I graduated with my PhD in biomedical science in December 2017. I went on to do a postdoc fellowship that lasted for 3 years. This time overlapped with the pandemic + me losing my father during the pandemic, so i was unfortunately unable to get any meaningful publications.

I attempted to do a career pivot into data science. I learned python and even signed up for a bootcamp from October 2021-Jan 2022. I even landed a position as a Product Analyst for a midsized software company.

However, the job was a bit of a deadend. I didn't get to expand my coding skills the way i wanted, and was laid off in May 2023 due to financial restructuring. That said, it was beneficial to me in that i figured out i wish to stay in science and apply my newfound coding skills to cheminformatics.

So now I really want to go back and do a 2nd postdoc in computational medicinal chemistry and computer aided drug design. Most of the positions I've looked at in Industry and academia have a five year post grad year cutoff. My position is especially precarious because i am in my early 40s and haven't been in a research lab since 2020. I have several projects im working on to keep my skills up, but my current job search has lead to nothing but deadends, even when utilizing my networks and academic connections.

How would you suggest I move forward? Is it still possible for me to get a 2nd postdoc this late in the game? Or would it be better for me to try to stay in analytics and give up on science?

  • Have you been applying for positions in computational bioinformatics etc at research hospitals and other companies? Have you talked to folks in those roles? You say “positions I’ve looked at”…
    – Dawn
    Aug 23, 2023 at 17:27
  • Yep. I haven't made it past applicant tracking systems and often get replies of "we decided to go with other candidates". I thought that going back and doing another postdoc would give me the additional training i needed in order to gain more experience.
    – ACMcQueen
    Aug 29, 2023 at 17:55
  • Yeah, that is not how you get a job. You almost always need to reach out to the potential future manager as well, as long as your profile isn’t totally obviously a fit. Until you have done that and had actual conversations with real people who hire for these roles, I would not do another post-doc.
    – Dawn
    Aug 29, 2023 at 22:12
  • Most of the announcements on LinkedIn and other job application sites do not list the contact information for the hiring manager or the person I'd be working for. That said, I will do this for the few I see where the person is listed. For the times I did reach out, I didn't get a response.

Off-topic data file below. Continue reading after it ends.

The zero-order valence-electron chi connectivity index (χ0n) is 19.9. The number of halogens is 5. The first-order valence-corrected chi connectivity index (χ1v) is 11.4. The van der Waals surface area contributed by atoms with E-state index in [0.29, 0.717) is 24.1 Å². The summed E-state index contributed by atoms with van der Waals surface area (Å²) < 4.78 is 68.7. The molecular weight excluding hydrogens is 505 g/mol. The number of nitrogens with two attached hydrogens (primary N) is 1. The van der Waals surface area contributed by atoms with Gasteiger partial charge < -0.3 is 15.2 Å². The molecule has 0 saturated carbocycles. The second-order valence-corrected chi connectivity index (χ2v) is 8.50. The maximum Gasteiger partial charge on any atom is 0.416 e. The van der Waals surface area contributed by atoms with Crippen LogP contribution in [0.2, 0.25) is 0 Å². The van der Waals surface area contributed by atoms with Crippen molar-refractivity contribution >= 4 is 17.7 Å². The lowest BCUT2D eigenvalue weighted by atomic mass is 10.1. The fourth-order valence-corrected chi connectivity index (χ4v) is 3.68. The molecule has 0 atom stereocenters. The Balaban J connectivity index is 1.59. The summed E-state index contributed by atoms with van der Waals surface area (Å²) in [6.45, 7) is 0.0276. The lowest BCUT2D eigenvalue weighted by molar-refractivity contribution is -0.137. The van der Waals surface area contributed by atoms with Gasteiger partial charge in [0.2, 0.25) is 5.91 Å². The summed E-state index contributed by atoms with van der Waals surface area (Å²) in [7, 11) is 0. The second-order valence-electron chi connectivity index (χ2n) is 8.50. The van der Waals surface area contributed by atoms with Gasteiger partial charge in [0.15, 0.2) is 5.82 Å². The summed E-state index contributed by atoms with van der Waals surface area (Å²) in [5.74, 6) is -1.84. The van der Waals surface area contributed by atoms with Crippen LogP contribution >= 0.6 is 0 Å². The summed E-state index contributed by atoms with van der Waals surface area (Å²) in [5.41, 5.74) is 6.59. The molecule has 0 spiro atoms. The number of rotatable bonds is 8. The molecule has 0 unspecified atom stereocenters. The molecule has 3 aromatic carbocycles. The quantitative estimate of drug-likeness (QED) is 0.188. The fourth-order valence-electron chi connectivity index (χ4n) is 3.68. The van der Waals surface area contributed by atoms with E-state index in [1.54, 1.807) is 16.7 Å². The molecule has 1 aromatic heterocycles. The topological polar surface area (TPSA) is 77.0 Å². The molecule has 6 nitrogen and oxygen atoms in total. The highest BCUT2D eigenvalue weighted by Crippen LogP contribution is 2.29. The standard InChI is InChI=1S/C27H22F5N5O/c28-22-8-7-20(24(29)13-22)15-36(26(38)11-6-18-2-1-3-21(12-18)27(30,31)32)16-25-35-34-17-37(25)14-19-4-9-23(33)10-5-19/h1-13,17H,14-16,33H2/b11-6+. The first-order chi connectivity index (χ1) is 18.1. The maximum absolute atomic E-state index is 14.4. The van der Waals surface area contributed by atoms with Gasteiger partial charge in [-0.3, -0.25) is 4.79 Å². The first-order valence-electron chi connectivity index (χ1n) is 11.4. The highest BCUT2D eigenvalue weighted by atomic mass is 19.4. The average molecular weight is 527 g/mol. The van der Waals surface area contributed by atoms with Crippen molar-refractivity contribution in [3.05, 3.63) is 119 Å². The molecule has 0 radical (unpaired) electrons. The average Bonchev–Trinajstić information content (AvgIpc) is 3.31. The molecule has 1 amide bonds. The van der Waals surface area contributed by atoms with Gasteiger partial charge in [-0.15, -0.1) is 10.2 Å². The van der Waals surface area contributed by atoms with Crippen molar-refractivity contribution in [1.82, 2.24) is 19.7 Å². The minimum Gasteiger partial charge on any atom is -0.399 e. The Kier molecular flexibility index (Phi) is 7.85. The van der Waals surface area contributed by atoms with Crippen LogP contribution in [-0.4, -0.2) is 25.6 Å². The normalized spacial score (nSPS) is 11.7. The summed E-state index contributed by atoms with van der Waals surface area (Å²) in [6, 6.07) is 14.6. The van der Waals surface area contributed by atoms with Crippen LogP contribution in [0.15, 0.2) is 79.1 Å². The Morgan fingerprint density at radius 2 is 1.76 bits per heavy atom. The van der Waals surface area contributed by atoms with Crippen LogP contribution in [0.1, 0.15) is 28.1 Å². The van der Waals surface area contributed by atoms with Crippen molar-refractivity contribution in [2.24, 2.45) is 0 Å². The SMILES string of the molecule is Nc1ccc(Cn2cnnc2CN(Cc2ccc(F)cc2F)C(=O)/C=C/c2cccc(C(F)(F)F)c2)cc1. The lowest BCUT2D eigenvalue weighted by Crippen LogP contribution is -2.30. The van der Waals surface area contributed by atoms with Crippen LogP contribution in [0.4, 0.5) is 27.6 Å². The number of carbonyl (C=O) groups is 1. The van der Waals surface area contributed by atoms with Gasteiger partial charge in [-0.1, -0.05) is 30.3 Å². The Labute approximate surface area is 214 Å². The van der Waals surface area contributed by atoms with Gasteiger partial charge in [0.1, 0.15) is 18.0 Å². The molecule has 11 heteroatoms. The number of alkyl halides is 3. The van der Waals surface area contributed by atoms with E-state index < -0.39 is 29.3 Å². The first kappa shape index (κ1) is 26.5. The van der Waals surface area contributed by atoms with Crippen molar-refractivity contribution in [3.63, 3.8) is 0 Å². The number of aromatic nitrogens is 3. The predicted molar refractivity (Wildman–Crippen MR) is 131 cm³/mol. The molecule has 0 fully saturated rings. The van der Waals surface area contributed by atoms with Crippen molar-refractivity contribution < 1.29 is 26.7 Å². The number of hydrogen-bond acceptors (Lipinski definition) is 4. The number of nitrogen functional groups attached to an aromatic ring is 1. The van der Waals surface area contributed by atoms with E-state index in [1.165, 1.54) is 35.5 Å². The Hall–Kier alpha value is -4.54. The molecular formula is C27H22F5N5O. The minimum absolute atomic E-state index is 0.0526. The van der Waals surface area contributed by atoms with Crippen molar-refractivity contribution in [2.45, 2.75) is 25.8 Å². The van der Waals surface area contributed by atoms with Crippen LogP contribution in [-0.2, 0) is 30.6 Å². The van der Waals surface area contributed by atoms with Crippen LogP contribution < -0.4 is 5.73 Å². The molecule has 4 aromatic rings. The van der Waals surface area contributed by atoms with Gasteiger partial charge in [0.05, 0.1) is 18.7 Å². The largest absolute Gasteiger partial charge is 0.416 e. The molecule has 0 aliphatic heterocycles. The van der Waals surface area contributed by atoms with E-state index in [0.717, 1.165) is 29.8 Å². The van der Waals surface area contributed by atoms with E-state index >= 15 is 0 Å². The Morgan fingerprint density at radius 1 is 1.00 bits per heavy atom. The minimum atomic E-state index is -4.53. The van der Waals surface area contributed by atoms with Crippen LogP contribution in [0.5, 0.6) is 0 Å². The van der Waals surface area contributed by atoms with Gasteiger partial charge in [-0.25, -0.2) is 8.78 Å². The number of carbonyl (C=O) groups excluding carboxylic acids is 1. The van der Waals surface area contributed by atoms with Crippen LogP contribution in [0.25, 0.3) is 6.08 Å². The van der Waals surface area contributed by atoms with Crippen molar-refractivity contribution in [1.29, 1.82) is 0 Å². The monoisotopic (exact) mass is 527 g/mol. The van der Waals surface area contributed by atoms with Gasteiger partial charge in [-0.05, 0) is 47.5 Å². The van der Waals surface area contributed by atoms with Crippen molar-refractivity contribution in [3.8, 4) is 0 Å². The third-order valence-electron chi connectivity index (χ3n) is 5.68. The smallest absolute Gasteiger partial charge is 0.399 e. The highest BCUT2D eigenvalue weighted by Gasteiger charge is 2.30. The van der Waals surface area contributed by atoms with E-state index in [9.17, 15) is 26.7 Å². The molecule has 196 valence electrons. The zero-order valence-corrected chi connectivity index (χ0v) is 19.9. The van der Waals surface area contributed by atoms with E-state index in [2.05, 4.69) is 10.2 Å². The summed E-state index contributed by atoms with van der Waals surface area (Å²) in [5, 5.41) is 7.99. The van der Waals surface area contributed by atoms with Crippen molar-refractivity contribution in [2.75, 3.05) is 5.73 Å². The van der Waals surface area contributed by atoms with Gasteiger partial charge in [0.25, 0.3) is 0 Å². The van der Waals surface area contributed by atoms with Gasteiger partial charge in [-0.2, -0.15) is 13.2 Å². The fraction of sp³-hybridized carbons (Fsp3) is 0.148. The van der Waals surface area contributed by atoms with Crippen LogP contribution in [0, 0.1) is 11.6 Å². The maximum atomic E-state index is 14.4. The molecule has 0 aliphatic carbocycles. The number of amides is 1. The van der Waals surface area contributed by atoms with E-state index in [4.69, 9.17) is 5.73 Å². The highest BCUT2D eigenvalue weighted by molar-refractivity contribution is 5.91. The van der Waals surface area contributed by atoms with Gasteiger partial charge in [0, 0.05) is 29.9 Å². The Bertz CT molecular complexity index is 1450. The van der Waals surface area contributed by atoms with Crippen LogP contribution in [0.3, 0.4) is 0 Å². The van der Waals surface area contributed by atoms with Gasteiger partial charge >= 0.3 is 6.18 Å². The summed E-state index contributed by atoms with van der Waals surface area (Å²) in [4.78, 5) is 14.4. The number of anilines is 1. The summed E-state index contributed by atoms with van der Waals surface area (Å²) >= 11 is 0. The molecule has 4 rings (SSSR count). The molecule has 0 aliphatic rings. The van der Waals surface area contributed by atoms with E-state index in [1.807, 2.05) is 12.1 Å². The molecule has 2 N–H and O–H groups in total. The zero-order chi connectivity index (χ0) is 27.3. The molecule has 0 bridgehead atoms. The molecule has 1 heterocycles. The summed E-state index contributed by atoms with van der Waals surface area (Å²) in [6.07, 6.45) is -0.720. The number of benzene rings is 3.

– ACMcQueen
    Aug 30, 2023 at 23:04
  • I think you can do basic googling and linked in searching to identify the person as well.
    – Dawn
    Aug 31, 2023 at 22:00

1 Answer 1


Yes, you can still land a postdoc, no matter how long ago you did your PhD, and even if you had a pivot to industry.

There are some countries, e.g. Germany, where government-sponsored postocs have a limit on how long ago you got your PhD. But for the rest of the world, "postdoc" just means low-paid job for overqualified people with a PhD who insist staying in academia. This is not to say that you should not do a postdoc. I did two and then moved on to the tenure-track. But other people are happy staying in postdocs for a long time, and that includes a friend of mine who died of old age (hearth attack) as a postdoc. Some see postdocs for what they are, technical positions, and still figure out that it's a good job compared to the alternatives. After all, in the US almost all jobs are "hire at will", which in practice means "fire at will." In that sense, the transient nature of the postdoc just makes it a job like every other job.

There are no guarantees that a postoc job will turn into a permanent academic position, but you probably already know that.

  • The 'five year post grad year cutoff' in most cases is not a hard or even legal requirement but more a nice to have. Not satisfying it will reduce your chances but definitely not preclude you from getting an offer.
    – quarague
    Aug 24, 2023 at 12:05

You must log in to answer this question.

Not the answer you're looking for? Browse other questions tagged .